Binge Watching

iPad - WatchWe have all done it. Watched an episode of Breaking Bad or Game of Thrones that quickly turned into 2 episodes, or 4 episodes…or the entire season. Binge watching has become a normalcy in contemporary consumer culture. But why does it have such a negative connotation? It may just be in the name.

It is called a “marathon” when you watch multiple movies in one sitting, and simply “reading” when you finish an entire book in a night. But for Television, you simply “binge.” Miriam Webster defines “Binge” as:

a: a drunken revel: spree

b: an unrestrained and often excessive indulgence

c: an act of excessive or compulsive consumption (as of food)

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Bingeing is defined as something excessive, indulgent, compulsive, and ultimately, negative. While a “marathon” is thought of as something that requires endurance, bingeing involves a lack of control. By definition, binge-watching has a negative connotation.

There have been studies that try to link binge-watching with depression, laziness, and guilt. Haven’t you fell victim to feeling guilty for watching an entire season in one sitting? But perhaps that is just a result of the negative connotation of the activity. It is deemed pleasurable to read an entire Harry Potter novel in one sitting, or watch multiple Scorsese films in one night, but to watch an entire season of House of Cards in one evening? A pure couch potato. A binger. Someone indulgent with no self-control.

Television is not what it used to be. Originally, watching too much TV was thought to make you less intelligent or lazy, but that was before today’s complex story lines and character relations. Hit shows on Netflix and Hulu are exciting and entertaining to follow, and they leave you wanting more.

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In positive psychology, there is a term called the flow state or the zone. According to Wikipedia, it is the “mental state of operation in which a person performing an activity is fully immersed in a feeling of energized focus, full involvement, and enjoyment in the process of the activity.” Some have argued that this is the sort of energizing or rejuvenating feeling that you feel while binge watching.

So, binge-watching can in fact be a positive activity.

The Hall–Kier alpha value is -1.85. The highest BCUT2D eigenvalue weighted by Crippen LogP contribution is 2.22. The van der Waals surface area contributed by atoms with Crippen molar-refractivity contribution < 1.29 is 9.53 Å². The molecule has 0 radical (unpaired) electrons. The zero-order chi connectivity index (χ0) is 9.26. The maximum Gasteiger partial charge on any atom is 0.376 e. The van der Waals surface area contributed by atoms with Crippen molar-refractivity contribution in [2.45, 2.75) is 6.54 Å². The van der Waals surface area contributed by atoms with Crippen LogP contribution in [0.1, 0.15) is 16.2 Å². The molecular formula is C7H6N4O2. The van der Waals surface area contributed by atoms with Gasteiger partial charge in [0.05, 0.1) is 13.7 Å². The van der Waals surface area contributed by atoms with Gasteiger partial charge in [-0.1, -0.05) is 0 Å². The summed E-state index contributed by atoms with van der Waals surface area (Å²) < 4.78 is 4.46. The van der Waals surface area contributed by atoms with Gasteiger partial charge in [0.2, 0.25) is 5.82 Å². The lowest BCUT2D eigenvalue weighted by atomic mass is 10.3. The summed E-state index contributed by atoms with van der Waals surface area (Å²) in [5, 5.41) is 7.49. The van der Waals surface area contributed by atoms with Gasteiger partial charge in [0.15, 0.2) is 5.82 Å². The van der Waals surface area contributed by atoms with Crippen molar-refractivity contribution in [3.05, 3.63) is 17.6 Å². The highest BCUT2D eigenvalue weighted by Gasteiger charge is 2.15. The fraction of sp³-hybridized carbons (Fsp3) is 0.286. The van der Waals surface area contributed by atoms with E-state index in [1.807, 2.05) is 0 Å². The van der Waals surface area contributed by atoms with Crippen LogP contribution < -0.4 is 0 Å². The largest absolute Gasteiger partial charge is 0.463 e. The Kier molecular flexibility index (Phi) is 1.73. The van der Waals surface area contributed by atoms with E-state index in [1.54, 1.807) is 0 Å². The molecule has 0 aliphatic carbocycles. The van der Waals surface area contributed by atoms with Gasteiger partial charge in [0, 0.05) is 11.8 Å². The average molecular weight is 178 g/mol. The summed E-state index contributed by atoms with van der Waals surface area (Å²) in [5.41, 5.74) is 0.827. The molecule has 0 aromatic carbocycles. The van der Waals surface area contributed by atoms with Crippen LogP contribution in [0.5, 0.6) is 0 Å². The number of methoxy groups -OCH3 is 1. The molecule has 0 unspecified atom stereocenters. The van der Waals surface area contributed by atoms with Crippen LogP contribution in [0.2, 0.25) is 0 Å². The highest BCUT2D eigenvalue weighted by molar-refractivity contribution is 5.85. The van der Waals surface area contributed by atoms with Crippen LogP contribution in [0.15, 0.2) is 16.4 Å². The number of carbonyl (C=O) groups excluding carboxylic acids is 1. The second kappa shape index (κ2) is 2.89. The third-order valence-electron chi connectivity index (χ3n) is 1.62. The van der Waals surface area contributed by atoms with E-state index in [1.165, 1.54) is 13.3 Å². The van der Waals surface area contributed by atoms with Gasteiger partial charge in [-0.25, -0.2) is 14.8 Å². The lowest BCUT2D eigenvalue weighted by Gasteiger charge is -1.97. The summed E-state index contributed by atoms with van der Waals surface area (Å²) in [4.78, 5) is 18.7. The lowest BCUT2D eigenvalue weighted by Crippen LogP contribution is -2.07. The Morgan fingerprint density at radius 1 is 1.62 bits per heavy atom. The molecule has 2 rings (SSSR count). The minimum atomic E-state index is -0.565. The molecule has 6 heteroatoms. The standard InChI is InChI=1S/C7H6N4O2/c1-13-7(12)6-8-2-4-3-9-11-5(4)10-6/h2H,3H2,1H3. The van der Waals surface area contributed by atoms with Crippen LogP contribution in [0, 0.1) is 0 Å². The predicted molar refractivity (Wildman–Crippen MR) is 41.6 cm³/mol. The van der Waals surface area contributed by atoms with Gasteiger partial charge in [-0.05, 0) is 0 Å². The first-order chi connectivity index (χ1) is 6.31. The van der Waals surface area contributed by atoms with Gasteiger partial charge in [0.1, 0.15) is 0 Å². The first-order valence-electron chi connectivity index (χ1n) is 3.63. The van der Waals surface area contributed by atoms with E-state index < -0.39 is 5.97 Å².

Consuming continuous story telling stimulates the brain, a feeling that you want to continue by hitting “play next.” This feeling in the brain combined with the new manner of streaming unlimited content creates a cocktail perfect for binge watching. In fact, it is hard not to watch the next episode, since providers like Netflix and Hulu play them automatically. Plus, if you don’t watch all of it once it becomes available, you become victim to spoilers. Social media posts, internet leaks, all of it leads to people spoiling the entertainment for you, further feeding the culture of immediate and continuous media consumption.

You used to haven to tune in at a certain time, to a certain channel on a certain day to learn what happens next. But programmable VCR recordings, DVR, and streaming services changed all of that. Now seasons of shows are released ready to watch, all at once. Rating trends of Television shows have also shifted with this development. Shows like Lost find a second life as Netflix subscribers find the entire collection ready to watch, while the reviews of Breaking Bad and Mad Men actually increase with each year, which is uncommon in the TV watching trends.

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The way television shows themselves are created has also shifted. Rather than relying on a teaser-dependent format, directors and writers can play with ideas of creating 13 hours’ worth of content right off the bat. This allows for more complex story lines, and treating the television genre as basically an extended film.

Although the name may cause negative connotations, binge watching is just like any other form of continuous entertainment. It can be healthy and rejuvenating if enjoyed responsibly, and unhealthy and debilitating if consumed irresponsibly. So why not call it marathon-watching rather than bingeing?

 

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